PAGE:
(32)Fxm,y1,y2,…,yn-1(t)=tt+∥y1,y2,…,yn-1,xm,∥→1
as m→∞. Hence, ℐθF-limmy1,y2,…,yn-1,xm=0.

Now, we show that ℐθF*-limmy1,y2,…,yn-1,xm≠0. Suppose that
(33)ℐθF*-limmy1,y2,…,yn-1,xm=0.
Then, by definition, there exists a subset
(34)K={mj:m1<m2<⋯}⊂ℕ
such that K′∈ℱ(ℐ) and Fθ-limjy1,y2,…,yn-1,xmj=0. Since K′∈ℱ(ℐ), there exists H∈ℐ such that K=ℕ∖H. Then, there exist positive integers p such that
(35)H⊂(⋃m=1pΔm).
Thus, Δp+1⊂K, and so xmj=1/(p+1)>0 for infinitely many values mj’s in K. This contradicts the assumption that Fθ-limjy1,y2,…,yn-1,xmj=0. Hence, ℐθF*-limmy1,y2,…,yn-1,xm≠0.

Hence, the converse of the theorem needs not to be true.

The following theorem shows that the converse holds if the ideal ℐ satisfies condition (AP).

Definition 19 (see [<xref ref-type="bibr" rid="B16">22</xref>]).

An admissible ideal ℐ⊂P is said to satisfy the condition (AP) if for every sequence (An)n∈ℕ of pairwise disjoint sets from ℐ there are sets Bn⊂ℕ, n∈ℕ, such that the symmetric difference AnΔBn is a finite set for every n and ∪n∈ℕBn∈ℐ.

Theorem 20.

Let (X,F,*) be RnN space, and let the ideal ℐ satisfy the condition (AP). If x=(xk) is a sequence in X such that ℐθF-limy1,y2,…,yn-1,x=L, then ℐθF*-limy1,y2,…,yn-1,x=L.

Proof.

Since ℐθF-limy1,y2,…,yn-1,x=L, so for every ε>0,λ∈(0,1) and nonzero y1,y2,…,yn-1∈X, the set
(36){r∈ℕ:1hr∑k∈Ir(y1,y2,…,yn-1,xk∉𝒩L(ε,λ))}∈ℐ.
We define the set Ap for p∈ℕ as
(37)Ap={k∈ℕ:1-1p≤Fy1,y2,…,yn-1,xk-L<1-1p+1}.
Then, it is clear that {A1,A2,…} is a countable family of mutually disjoint sets belonging to ℐ, and so by the condition (AP), there is a countable family of sets {B1,B2,…}∈ℐ such that the symmetric difference AiΔBi is a finite set for each i∈ℕ and B=∪i=1∞Bi∈ℐ. Since B∈ℐ, there is a set K∈ℱ(ℐ) such that K=ℕ∖B. Now, we prove that the subsequence (xk)k∈K is convergent to L with respect to the random n-norm F. Let η∈(0,1), ε>0 and nonzero y1,y2,…,yn-1∈X. Choose a positive q such that q-1<η. Then,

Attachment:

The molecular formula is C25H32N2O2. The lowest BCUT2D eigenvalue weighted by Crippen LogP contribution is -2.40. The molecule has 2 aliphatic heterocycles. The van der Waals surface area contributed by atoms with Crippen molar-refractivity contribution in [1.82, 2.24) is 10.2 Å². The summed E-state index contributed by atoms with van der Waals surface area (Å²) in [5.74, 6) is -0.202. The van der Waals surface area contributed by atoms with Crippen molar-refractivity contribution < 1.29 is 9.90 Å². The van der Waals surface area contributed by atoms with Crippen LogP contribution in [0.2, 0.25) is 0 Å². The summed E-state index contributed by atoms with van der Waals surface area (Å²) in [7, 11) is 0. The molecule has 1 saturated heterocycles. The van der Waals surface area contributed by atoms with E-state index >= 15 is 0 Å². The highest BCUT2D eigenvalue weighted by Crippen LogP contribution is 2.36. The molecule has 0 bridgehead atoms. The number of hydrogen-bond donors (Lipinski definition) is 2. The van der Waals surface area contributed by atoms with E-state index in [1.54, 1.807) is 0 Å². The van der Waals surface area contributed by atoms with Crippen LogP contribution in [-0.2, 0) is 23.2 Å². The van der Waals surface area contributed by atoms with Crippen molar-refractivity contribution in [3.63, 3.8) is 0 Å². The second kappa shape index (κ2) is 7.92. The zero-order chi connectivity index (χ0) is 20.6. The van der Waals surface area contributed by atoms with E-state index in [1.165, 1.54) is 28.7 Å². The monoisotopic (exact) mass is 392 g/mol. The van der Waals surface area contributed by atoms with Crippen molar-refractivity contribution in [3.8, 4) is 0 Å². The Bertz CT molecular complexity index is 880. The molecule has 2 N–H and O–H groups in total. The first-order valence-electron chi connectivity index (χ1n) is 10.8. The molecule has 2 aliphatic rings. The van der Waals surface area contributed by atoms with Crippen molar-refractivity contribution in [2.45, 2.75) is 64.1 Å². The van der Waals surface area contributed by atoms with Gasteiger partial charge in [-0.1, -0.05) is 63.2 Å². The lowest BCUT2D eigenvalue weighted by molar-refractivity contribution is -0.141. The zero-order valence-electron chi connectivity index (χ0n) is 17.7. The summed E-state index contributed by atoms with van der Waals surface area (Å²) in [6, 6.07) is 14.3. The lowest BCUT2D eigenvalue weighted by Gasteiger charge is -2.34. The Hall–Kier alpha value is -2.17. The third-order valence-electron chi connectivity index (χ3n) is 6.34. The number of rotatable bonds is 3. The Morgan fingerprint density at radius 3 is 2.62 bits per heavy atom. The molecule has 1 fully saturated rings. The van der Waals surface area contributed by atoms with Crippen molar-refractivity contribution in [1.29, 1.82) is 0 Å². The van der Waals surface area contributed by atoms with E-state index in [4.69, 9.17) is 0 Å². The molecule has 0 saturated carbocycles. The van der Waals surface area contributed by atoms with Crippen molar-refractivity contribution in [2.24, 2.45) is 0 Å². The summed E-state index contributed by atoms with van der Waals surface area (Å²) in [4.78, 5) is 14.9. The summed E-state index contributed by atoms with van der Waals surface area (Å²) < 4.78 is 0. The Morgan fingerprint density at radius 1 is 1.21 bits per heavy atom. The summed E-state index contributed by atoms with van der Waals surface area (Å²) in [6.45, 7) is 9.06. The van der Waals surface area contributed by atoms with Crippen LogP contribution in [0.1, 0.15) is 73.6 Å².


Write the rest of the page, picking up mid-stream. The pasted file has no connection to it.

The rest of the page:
(38){r∈ℕ:1hr∑k∈Ir(y1,y2,…,yn-1,xk∉𝒩L(ε,η))}⊂{r∈ℕ:1hr∑k∈Ir(y1,y2,…,yn-1,xk∉𝒩L(ε,1q))}⊂⋃i=1q-1Ai.
Since AiΔBi is a finite set for each i=1,2,…,q-1, there exists j0∈ℕ such that
(39)(⋃i=1q-1Bi)∩{k∈ℕ:k≥k0}=(⋃i=1q-1Ai)∩{k∈ℕ:k≥k0}.
If k≥k0 and k∈K, then k∉∪i=1q-1Bi and k∉∪i=1q-1Ai. Hence, for every k≥k0 and k∈K, we have
(40)1hr∑k∈Ir(y1,y2,…,yn-1,xk∉𝒩L(ε,η)).
Since this holds for every ε>0, η∈(0,1) and nonzero y1,y2,…,yn-1∈X, so we have ℐθF*-limy1,y2,…,yn-1,x=L. This completes the proof of the theorem.

3. <inline-formula><mml:math xmlns:mml="http://www.w3.org/1998/Math/MathML" id="M538"><mml:mrow><mml:msubsup><mml:mrow><mml:mi>ℐ</mml:mi></mml:mrow><mml:mrow><mml:mi>θ</mml:mi></mml:mrow><mml:mrow><mml:mi>F</mml:mi></mml:mrow></mml:msubsup></mml:mrow></mml:math></inline-formula><bold> and </bold><inline-formula><mml:math xmlns:mml="http://www.w3.org/1998/Math/MathML" id="M539"><mml:mrow><mml:msubsup><mml:mrow><mml:mi>ℐ</mml:mi></mml:mrow><mml:mrow><mml:mi>θ</mml:mi></mml:mrow><mml:mrow><mml:msub><mml:mrow><mml:mi>F</mml:mi></mml:mrow><mml:mrow><mml:mi>*</mml:mi></mml:mrow></mml:msub></mml:mrow></mml:msubsup></mml:mrow></mml:math></inline-formula><bold>-Cauchy Sequences in RnN Spaces</bold>